We included studies that provided the number of true positives, false positives, false negatives, and true negatives for ultrasound, serum bilirubin, or serum alkaline phosphatase. We only accepted studies that confirmed the presence of common bile duct stones by extraction of the stones (irrespective of whether this was done by surgical or endoscopic methods) for a positive test result, and absence of common bile duct stones by surgical or endoscopic negative exploration of the common bile duct, or symptom-free follow-up for at least six months for a negative test result as the reference standard in people suspected of having common bile duct stones. We included participants with or without prior diagnosis of cholelithiasis; with or without symptoms and complications of common bile duct stones, with or without prior treatment for common bile duct stones; and before or after cholecystectomy. At least two authors screened abstracts and selected studies for inclusion independently.
Two authors independently collected data from each study. Where meta-analysis was possible, we used the bivariate model to summarise sensitivity and specificity.
Five studies including 523 participants reported the diagnostic accuracy of ultrasound. One studies (262 participants) compared the accuracy of ultrasound, serum bilirubin and serum alkaline phosphatase in the same participants. All the studies included people with symptoms. One study included only participants without previous cholecystectomy but this information was not available from the remaining studies. All the studies were of poor methodological quality. The sensitivities for ultrasound ranged from 0.32 to 1.00, and the specificities ranged from 0.77 to 0.97. The summary sensitivity was 0.73 (95% CI 0.44 to 0.90) and the specificity was 0.91 (95% CI 0.84 to 0.95). At the median pre-test probability of common bile duct stones of 0.408, the post-test probability (95% CI) associated with positive ultrasound tests was 0.85 (95% CI 0.75 to 0.91), and negative ultrasound tests was 0.17 (95% CI 0.08 to 0.33).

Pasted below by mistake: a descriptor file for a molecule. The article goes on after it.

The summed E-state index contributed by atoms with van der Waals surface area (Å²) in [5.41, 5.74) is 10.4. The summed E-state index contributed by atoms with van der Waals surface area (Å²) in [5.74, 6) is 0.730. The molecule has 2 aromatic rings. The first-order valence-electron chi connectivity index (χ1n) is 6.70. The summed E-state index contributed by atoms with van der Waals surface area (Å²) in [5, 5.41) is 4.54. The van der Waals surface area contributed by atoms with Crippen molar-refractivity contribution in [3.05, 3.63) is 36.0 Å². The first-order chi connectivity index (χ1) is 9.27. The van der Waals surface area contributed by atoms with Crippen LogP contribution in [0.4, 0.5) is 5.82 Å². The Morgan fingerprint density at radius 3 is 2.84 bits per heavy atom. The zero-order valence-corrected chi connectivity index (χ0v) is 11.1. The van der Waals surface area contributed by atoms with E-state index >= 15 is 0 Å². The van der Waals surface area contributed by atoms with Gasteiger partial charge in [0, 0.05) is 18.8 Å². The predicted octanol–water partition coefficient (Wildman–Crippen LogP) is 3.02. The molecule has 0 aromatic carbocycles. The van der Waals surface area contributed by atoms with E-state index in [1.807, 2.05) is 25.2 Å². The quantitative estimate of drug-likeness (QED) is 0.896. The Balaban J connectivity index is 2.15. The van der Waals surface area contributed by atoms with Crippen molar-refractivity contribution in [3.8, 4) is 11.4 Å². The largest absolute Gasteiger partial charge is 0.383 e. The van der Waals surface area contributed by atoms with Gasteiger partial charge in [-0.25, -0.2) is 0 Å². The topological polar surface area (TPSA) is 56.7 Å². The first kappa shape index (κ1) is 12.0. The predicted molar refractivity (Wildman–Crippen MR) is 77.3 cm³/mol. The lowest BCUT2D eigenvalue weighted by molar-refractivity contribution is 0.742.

The single study of liver function tests reported diagnostic accuracy at two cut-offs for bilirubin (greater than 22.23 μmol/L and greater than twice the normal limit) and two cut-offs for alkaline phosphatase (greater than 125 IU/L and greater than twice the normal limit). This study also assessed ultrasound and reported higher sensitivities for bilirubin and alkaline phosphatase at both cut-offs but the specificities of the markers were higher at only the greater than twice the normal limit cut-off. The sensitivity for ultrasound was 0.32 (95% CI 0.15 to 0.54), bilirubin (cut-off greater than 22.23 μmol/L) was 0.84 (95% CI 0.64 to 0.95), and alkaline phosphatase (cut-off greater than 125 IU/L) was 0.92 (95% CI 0.74 to 0.99). The specificity for ultrasound was 0.95 (95% CI 0.91 to 0.97), bilirubin (cut-off greater than 22.23 μmol/L) was 0.91 (95% CI 0.86 to 0.94), and alkaline phosphatase (cut-off greater than 125 IU/L) was 0.79 (95% CI 0.74 to 0.84). No study reported the diagnostic accuracy of a combination of bilirubin and alkaline phosphatase, or combinations with ultrasound.